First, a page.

Hog’s Hollow Trail

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The first and only time I went horseback riding, I got saddled (har-har) with a lackadaisical mule prone to biting. The rest of my girl scout troop got so far ahead on their horses the leader kept having to circle back to find me. Once I finally caught up, my mule sunk his teeth into the flank of another girl’s horse, sending it and her through a thicket of brambles. The girl got all scratched up and started to cry. One time this same girl had said to me “I’m glad your mother died” so I was mostly glad it happened to her and not me. Kids and horses can be so cruel.

Although my mule moseyed along the entire trail ride, he broke into an uphill sprint once we rounded the last bend and his water trough was in sight. Little fucker had been holding out and I can tell you I never brushed my Barbie horse’s mane as gently after that day. 

The reason I thought of that horse today is  because of motivation. He couldn’t be bothered to move without the promise of reward. Yesterday my youngest daughter, Audrey, and I had the day to ourselves so I gave her a few choices and naturally she picked going for a walk in the woods with sandwiches. Well, I don’t mean sandwiches walked alongside us, though how cute would that be? We combined our three favorite things: snacks, the potential though unlikelihood of getting lost, and also snacks. Typing snacks out twice reminded me how similar and different that word is from snakes. But more on those in a bit.

Once we parked in the trail lot, I let Audrey pick which way we’d go. She chose a trail we’d never taken before and then another that took us across a road onto a public two-mile trail along the outskirts of a private summer camp. The camp named it Hog’s Hollow Trail after an old farm they found on site with pigsties still intact. The trailhead map advertised points of interest like Bergdoll Estate Ruins and Unc’s Woods and I got so excited I forgot all about the sandwiches.


Not even a quarter mile in, we struck gold. I think we found the Bergdoll Estate ruins, or what was left after time and wisteria took over. Someone had come out recently and cut a lot of vines. We saw portions of stone walls and a series of buildings, some razed and others more intact. In the distance we saw the outwall of a building we couldn’t have walked away from if we’d tried.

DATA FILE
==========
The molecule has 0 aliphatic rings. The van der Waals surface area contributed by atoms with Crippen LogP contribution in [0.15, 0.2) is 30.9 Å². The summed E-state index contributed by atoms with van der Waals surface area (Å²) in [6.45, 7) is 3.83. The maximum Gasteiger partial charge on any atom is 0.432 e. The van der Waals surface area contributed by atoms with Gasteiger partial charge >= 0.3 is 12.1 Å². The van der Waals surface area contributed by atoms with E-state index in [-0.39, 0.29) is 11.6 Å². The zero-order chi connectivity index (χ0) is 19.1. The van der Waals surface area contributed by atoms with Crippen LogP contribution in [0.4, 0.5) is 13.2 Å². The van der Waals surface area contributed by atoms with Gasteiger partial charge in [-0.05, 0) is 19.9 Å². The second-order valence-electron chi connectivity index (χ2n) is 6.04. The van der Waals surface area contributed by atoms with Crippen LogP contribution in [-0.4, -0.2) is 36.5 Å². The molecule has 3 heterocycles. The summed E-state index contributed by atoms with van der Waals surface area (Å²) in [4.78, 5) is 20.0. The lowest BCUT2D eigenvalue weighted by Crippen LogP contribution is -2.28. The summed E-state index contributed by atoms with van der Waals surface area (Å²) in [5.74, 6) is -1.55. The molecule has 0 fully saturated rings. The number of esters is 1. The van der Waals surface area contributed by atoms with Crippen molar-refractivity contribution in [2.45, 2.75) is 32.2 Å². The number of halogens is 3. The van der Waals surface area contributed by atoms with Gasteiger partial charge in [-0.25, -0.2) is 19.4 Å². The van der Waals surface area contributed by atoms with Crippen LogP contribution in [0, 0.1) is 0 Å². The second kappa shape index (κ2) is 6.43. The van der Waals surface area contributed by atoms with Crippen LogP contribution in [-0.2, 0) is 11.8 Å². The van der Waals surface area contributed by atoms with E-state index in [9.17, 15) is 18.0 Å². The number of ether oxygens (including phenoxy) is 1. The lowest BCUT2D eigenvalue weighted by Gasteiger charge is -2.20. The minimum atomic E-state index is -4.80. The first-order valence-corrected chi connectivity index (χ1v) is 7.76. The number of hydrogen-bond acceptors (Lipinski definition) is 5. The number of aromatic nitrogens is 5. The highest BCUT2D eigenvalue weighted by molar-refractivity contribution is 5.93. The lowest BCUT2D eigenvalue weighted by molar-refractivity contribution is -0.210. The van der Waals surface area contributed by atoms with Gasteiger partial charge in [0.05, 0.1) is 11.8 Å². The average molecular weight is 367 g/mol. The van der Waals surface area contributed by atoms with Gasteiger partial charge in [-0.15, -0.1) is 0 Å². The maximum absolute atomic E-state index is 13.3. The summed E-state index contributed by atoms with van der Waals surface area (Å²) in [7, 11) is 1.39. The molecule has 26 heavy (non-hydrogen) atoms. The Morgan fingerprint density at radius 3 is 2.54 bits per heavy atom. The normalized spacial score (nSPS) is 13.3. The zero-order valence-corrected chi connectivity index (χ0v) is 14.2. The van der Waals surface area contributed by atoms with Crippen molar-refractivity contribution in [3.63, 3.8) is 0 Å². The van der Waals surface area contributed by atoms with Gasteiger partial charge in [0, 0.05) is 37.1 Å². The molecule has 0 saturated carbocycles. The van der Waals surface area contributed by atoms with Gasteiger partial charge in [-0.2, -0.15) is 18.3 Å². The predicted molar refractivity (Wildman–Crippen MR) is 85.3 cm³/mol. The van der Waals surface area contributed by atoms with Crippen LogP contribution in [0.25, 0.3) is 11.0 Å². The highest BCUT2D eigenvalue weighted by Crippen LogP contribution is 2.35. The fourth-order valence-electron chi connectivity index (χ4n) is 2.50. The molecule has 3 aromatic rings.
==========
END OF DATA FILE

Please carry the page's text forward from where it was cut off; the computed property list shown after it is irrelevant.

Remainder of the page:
When we got to the big wall and crossed behind, we found it wide open, the roof long gone. This was where we both noticed a distinctly bad smell. It was probably just animal poop, but I think of it now as a warning neither one of us heeded.


The space inside was overgrown with vines and brush. Audrey saw an odd shaped stick poking out in the center and wanted to get closer because she was definitely not switched at birth. I was about 10 feet away taking pictures when I heard her matter-of-factly say “There’s a snake.” This is the same kid who froze minutes earlier over the sight of a passing bee, so I was more surprised than concerned. I couldn’t see a snake from where I was standing so I said “Well just come back the way you came” and she said “That is the way I came” and then her face and voice kind of crumbled.

I ran through the options quickly in my head.  1) panic and flee (but leave behind a sandwich) 2) find a good snake flinging stick 3) tramp down the brush from the other side so she could escape. 

I started with 3) and the heavens rewarded solid decision-making by causing the snake to slither away in the opposite direction so Audrey could walk out the way she came. I didn’t get a picture but googled and decided it was a red corn snake. I pulled it up on my phone and pretend read aloud “Non-poisonous though capable of ingesting children up to age nine”. Audrey fell for it at first but by that time we were safely back on the trail and had a good laugh. We both watched where we were walking for the rest of the hike.

This is her “I just saw a bee” face

It turns out those ruins were the highlight of the trail. There was a cool log we had to maneuver to cross a stream, plus the trail veered off down a steep riverbank, but we didn’t see any more ruins. The map promised more so we either missed them or they’re covered in wisteria. Don’t worry, we’ll go back.

I looked into the Bergdoll Estate and found a fascinating story about a playboy draft dodger-cum-fugitive who escaped capture by luring police with the promise of buried treasure and then slipped out a window and fled to Germany, where he started a family. Who knows why but Grover Cleveland Bergdoll later turned himself in and served eight years in prison before settling on his family farm on what is now wisteria and snake country. He later divorced his wife, moved to Virginia, went mad and spent his remaining years in a mental institution. I am not even making any of this up.

 

 

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